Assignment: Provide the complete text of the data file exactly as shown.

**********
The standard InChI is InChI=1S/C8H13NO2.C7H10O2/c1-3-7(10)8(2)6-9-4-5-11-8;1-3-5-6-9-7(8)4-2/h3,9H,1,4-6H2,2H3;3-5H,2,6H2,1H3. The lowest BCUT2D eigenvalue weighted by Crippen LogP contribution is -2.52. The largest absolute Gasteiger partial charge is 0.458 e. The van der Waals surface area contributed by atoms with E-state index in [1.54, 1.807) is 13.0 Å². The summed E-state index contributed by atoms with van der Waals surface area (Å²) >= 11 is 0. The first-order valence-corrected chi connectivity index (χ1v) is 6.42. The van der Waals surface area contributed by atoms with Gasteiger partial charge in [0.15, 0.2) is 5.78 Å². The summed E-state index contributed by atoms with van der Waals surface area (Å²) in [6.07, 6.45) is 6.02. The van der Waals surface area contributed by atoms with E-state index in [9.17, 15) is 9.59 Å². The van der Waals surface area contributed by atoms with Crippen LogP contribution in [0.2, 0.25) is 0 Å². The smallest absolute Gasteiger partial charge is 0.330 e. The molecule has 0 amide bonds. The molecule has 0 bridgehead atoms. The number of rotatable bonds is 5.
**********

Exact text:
The standard InChI is InChI=1S/C8H13NO2.C7H10O2/c1-3-7(10)8(2)6-9-4-5-11-8;1-3-5-6-9-7(8)4-2/h3,9H,1,4-6H2,2H3;3-5H,2,6H2,1H3. The lowest BCUT2D eigenvalue weighted by Crippen LogP contribution is -2.52. The largest absolute Gasteiger partial charge is 0.458 e. The van der Waals surface area contributed by atoms with E-state index in [1.54, 1.807) is 13.0 Å². The summed E-state index contributed by atoms with van der Waals surface area (Å²) >= 11 is 0. The first-order valence-corrected chi connectivity index (χ1v) is 6.42. The van der Waals surface area contributed by atoms with Gasteiger partial charge in [0.15, 0.2) is 5.78 Å². The summed E-state index contributed by atoms with van der Waals surface area (Å²) in [6.07, 6.45) is 6.02. The van der Waals surface area contributed by atoms with E-state index in [9.17, 15) is 9.59 Å². The van der Waals surface area contributed by atoms with Crippen LogP contribution in [0.2, 0.25) is 0 Å². The smallest absolute Gasteiger partial charge is 0.330 e. The molecule has 0 amide bonds. The molecule has 0 bridgehead atoms. The number of rotatable bonds is 5.